I know I know, but I have long thought that the most effective way out for the powers that be would be to weaken the currency and allow inflation to bail people out. We’re not seeing that at the moment, but it wouldn’t take much (a couple of judicious cuts) to spark general inflation, and this could be done without reigniting the housing market in the medium term if sentiment is badly damaged by a small period of falls.

Basically, the BoE are in a pretty strong position to enable people to honour their debts without pushing values higher. I know that BTL etc will get killed, and that there will be a flood of certain property types to the market (but I don’t want a flat, do you?), but an extended period of moderate inflation and static house prices would mean that people would (just) be able to hang on to their homes.

To kill inflation we need rates to be up around 8% or more, and with the debt burden as it is, people simply can’t bear that sore of monthly commitment.

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Guest Winnie
Please don't do that - past performance is not always a good guide to the future. We don't have rampant wage inflation at the moment, for example.

But typically, it is true to say that housing booms end in soft landings.

Wrong move and wrong thinking again. :lol:

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Earlier booms ended with stagnant prices while (rampant) inflation brought prices and incomes back to historical norms. i.e. soft landings.

Very, very true. The pressure has either been relieved by general recession, or a bout of serious inflation. Whilst I can't stand the phrase "it's different this time"... it's different this time, in that there is almost direct, almost apolitical link between inflation and interest rates, so it's difficult to see how the possibility of inflation going for even a light jog will be allowed without Mr. King pushing interest rates up.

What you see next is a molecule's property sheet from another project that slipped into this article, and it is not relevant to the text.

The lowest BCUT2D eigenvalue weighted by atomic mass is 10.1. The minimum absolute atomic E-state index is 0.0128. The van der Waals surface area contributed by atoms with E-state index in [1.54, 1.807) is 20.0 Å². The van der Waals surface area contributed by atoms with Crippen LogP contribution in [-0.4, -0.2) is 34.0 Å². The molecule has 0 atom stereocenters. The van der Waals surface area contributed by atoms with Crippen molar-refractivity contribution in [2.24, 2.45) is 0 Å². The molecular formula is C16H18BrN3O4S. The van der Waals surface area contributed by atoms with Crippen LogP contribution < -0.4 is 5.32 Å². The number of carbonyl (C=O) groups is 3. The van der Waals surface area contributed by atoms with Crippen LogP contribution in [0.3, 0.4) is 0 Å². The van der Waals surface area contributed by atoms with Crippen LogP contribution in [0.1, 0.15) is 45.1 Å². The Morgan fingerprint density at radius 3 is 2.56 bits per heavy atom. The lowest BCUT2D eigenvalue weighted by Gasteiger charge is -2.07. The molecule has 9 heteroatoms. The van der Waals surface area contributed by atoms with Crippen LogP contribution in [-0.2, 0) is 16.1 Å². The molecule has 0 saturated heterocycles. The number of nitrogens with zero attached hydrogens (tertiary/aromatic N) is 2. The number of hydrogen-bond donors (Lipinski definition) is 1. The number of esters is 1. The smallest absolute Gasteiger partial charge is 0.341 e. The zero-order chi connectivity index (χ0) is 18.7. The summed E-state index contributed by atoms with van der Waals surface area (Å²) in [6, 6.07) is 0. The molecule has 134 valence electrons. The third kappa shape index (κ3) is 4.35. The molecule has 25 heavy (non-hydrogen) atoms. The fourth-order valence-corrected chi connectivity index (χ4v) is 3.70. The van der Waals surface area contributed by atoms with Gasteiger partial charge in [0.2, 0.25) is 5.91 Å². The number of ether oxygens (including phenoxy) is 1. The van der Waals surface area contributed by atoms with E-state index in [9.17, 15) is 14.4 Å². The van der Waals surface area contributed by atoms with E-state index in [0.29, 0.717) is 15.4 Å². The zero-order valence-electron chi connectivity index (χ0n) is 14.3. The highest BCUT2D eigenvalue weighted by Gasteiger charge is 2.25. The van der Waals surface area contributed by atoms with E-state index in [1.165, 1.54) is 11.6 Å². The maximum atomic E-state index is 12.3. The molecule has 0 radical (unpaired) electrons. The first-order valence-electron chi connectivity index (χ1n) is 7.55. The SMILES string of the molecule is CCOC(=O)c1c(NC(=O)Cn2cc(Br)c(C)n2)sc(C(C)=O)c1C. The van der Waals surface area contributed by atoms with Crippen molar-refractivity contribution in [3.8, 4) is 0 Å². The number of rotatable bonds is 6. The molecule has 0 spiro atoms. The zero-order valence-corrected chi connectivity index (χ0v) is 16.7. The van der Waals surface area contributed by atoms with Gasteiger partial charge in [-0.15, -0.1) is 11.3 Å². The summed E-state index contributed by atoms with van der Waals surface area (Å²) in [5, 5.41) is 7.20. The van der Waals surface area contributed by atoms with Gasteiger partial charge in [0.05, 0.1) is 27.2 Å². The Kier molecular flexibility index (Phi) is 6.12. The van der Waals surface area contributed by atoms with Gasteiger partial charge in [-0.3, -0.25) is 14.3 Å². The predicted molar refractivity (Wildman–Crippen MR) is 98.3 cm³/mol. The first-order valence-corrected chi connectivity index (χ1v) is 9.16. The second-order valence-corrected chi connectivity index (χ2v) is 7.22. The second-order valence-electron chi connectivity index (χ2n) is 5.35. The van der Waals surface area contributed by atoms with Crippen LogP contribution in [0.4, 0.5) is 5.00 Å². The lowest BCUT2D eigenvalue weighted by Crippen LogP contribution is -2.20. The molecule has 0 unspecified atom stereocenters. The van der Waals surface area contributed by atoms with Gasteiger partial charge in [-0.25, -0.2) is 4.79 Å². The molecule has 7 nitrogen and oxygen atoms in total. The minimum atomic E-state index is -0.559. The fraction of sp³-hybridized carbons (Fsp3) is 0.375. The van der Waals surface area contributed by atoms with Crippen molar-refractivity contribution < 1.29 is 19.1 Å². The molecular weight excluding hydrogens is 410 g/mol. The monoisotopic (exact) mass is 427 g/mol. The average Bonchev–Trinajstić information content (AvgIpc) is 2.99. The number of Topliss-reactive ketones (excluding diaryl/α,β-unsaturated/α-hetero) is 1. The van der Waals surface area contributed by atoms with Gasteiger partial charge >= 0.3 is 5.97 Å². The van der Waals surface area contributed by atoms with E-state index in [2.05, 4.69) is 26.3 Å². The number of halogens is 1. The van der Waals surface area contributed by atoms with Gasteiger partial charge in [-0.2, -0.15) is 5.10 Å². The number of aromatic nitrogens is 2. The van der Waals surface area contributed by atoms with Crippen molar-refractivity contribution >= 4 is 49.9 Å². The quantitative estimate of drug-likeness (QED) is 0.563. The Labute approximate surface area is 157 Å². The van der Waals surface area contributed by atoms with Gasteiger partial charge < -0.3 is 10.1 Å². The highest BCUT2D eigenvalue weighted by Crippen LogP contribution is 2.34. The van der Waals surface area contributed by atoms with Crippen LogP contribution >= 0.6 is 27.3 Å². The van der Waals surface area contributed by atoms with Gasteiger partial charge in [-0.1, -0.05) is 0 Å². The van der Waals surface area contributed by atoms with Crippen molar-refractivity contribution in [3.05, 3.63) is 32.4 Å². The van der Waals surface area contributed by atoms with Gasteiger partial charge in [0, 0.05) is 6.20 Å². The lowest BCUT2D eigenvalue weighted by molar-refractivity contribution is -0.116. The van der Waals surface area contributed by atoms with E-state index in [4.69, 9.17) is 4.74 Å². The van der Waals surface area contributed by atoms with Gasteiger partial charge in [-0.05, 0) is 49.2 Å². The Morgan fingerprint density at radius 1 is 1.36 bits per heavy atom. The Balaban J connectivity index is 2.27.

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Guest wrongmove
Wrong move and wrong thinking again. :lol:

Care to elaborate?

I suspect you may be referring to money illusion, as pointed out by YK above. But to consider money illusion, you also need to consider the high gearing most of us use to by property.

We can't just put £200k in the bank to make sure we hold real value, we can only typically put say £20k.

For most of us, no negative equity means soft landing, IMHO.

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Guest An Bearin Bui

wrongmove, housing booms of the past may have ended in "soft landings" but only because inflation wiped out the difference between wages and house prices eventually. Since the 1980s that hasn't been the case and housing markets that have experienced boom conditions have always been followed by crashes worldwide. Here's a table of more recent housing booms and their outcomes:

Netherlands, 1978–85 -50%

Finland, 1989–95 -46%

Japan, 1991–present -43%

Norway, 1987–93 -39%

Switzerland, 1990–2000 -39%

New Zealand, 1980–85 -37%

Denmark, 1978–82 -36%

Sweden, 1979–85 -35%

(From Prof Morgan Kelly at UCD: http://www.ucd.ie/economics/staff/mkelly/p...s/housing1.pdf)

Housing booms only end in soft landings when wages and consumer price inflation rise to be back in line with historic norms. That happened in the 1960s / 1970s but hasn't happened recently because central banks have made it their mantra to tackle inflation at all costs. Employers are also spoilt now as wages in the private sector have suffered only stagnation or decline (outside of finance) over the last 10 years and in a globalised economy employers can keep it that way.